As mentioned, you can’t fix a sunburnt leaf. The best course of action is to prune the affected leaves and allow your plant to push its resources into new leaves.
If you plan on moving your Fiddle Leaf Fig plant to an outdoor location, and direct sunlight will be inevitable, there is a strategy you can try.
Again, just like people, Fiddle leaf figs can condition themselves to the sun to some degree.
Move the plant outdoors for a short while at first. Over time, gradually expose the plant to more sun in the daytime.
Eventually, the plant may become conditioned to manage outdoor conditions and some more direct sunlight during the course of a day.
Note: It’s still likely to burn if the sun is direct for too long, though.
The best option when dealing with these eternal plant enemies is an organic pesticide solution. Organic pesticides use less or no chemicals that could otherwise be harmful to other aspects of our ecosystem.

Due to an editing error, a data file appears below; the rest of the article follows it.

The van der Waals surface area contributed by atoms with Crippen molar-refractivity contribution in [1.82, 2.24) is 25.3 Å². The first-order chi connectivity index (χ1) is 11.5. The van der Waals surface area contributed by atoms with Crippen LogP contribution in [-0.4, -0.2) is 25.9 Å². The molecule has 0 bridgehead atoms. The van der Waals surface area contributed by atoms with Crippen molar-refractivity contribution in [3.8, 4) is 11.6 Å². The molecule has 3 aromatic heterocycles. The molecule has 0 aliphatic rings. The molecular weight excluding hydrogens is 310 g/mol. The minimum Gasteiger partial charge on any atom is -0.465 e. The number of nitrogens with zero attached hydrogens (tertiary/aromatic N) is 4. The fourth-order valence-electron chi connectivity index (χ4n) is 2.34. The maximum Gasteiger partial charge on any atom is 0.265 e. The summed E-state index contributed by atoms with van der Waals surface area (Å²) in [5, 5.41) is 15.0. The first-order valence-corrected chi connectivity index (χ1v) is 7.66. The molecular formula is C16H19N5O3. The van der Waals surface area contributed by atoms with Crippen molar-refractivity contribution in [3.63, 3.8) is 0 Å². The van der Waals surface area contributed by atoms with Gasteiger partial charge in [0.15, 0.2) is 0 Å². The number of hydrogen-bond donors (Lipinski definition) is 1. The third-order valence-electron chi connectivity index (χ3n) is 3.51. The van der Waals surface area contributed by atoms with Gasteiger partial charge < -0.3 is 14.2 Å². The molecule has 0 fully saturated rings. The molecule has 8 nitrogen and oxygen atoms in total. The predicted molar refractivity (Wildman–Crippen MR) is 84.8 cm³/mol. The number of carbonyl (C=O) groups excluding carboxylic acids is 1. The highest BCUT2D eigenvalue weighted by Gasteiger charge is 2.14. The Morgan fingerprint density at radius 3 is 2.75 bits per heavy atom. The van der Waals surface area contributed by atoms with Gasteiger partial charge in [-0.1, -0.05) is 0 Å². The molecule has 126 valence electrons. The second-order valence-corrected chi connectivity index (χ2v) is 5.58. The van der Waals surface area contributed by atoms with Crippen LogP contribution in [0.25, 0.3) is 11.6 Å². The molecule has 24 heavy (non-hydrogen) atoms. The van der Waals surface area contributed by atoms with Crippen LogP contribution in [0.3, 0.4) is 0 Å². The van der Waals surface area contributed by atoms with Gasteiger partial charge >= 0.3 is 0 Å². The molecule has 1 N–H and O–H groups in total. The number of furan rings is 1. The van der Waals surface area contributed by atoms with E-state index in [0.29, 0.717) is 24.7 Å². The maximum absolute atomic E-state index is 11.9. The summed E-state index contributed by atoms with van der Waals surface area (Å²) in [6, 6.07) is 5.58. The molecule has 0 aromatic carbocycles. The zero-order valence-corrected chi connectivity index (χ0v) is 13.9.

If you prefer a homemade solution, try some rubbing alcohol and dish soap. Yes, a solution made with rubbing alcohol (70% strength should do), and a light squeeze of dish soap works well for bugs.
Combined with four cups of water to give you a reasonably practical “medicine” to combat mealy bugs.
Put the solution in a spray bottle and spray the affected leaves. This is a long-haul battle, so be prepared to spray once or twice a week.
The solution should kill the mealybugs and, assuming the leaves aren’t yet too damaged, should save the leaves.
If you discover that your plant has a powdery mildew infection, your priority is to try to ensure that the condition does not spread.
A seemingly reasonable action might be to try to moisturize the plant and wipe off the mildew. Do not do this.
In fact, avoid misting or watering the plant if you see mildew. Water can spread the infection as it drips down onto other leaves and into the soil.